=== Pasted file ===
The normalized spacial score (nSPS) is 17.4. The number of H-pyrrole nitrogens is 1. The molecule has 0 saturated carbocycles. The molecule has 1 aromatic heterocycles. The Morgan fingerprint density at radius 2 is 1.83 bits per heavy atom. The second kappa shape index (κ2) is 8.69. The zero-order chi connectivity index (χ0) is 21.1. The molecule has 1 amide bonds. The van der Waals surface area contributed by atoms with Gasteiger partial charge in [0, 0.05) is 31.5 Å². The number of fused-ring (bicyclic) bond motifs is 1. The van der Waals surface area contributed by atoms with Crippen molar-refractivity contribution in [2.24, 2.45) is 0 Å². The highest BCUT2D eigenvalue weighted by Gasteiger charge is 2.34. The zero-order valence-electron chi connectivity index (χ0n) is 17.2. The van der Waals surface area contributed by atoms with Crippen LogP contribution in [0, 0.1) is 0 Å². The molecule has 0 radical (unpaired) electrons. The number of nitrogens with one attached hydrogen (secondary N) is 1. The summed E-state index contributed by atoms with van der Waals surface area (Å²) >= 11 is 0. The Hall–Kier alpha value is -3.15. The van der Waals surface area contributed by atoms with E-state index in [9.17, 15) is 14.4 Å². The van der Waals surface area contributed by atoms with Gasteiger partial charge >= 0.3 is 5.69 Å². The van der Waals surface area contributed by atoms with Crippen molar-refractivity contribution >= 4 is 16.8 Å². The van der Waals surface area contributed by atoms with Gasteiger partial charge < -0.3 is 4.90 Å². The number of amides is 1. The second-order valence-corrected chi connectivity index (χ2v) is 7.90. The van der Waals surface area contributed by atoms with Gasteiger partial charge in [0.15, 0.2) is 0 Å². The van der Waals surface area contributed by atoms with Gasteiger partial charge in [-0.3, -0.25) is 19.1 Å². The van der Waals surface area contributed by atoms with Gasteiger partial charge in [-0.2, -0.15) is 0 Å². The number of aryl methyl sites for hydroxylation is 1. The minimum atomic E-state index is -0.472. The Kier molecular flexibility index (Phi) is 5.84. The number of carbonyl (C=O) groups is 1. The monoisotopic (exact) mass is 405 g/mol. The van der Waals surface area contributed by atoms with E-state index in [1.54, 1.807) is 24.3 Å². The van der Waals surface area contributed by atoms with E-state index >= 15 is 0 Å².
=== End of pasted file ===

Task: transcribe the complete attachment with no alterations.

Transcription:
The normalized spacial score (nSPS) is 17.4. The number of H-pyrrole nitrogens is 1. The molecule has 0 saturated carbocycles. The molecule has 1 aromatic heterocycles. The Morgan fingerprint density at radius 2 is 1.83 bits per heavy atom. The second kappa shape index (κ2) is 8.69. The zero-order chi connectivity index (χ0) is 21.1. The molecule has 1 amide bonds. The van der Waals surface area contributed by atoms with Gasteiger partial charge in [0, 0.05) is 31.5 Å². The number of fused-ring (bicyclic) bond motifs is 1. The van der Waals surface area contributed by atoms with Crippen molar-refractivity contribution in [2.24, 2.45) is 0 Å². The highest BCUT2D eigenvalue weighted by Gasteiger charge is 2.34. The zero-order valence-electron chi connectivity index (χ0n) is 17.2. The van der Waals surface area contributed by atoms with Crippen LogP contribution in [0, 0.1) is 0 Å². The molecule has 0 radical (unpaired) electrons. The number of nitrogens with one attached hydrogen (secondary N) is 1. The summed E-state index contributed by atoms with van der Waals surface area (Å²) >= 11 is 0. The Hall–Kier alpha value is -3.15. The van der Waals surface area contributed by atoms with E-state index in [9.17, 15) is 14.4 Å². The van der Waals surface area contributed by atoms with Gasteiger partial charge >= 0.3 is 5.69 Å². The van der Waals surface area contributed by atoms with Crippen molar-refractivity contribution >= 4 is 16.8 Å². The van der Waals surface area contributed by atoms with Gasteiger partial charge < -0.3 is 4.90 Å². The number of amides is 1. The second-order valence-corrected chi connectivity index (χ2v) is 7.90. The van der Waals surface area contributed by atoms with Gasteiger partial charge in [0.15, 0.2) is 0 Å². The van der Waals surface area contributed by atoms with Gasteiger partial charge in [-0.3, -0.25) is 19.1 Å². The van der Waals surface area contributed by atoms with Gasteiger partial charge in [-0.2, -0.15) is 0 Å². The number of aryl methyl sites for hydroxylation is 1. The minimum atomic E-state index is -0.472. The Kier molecular flexibility index (Phi) is 5.84. The number of carbonyl (C=O) groups is 1. The monoisotopic (exact) mass is 405 g/mol. The van der Waals surface area contributed by atoms with E-state index in [1.54, 1.807) is 24.3 Å². The van der Waals surface area contributed by atoms with E-state index >= 15 is 0 Å².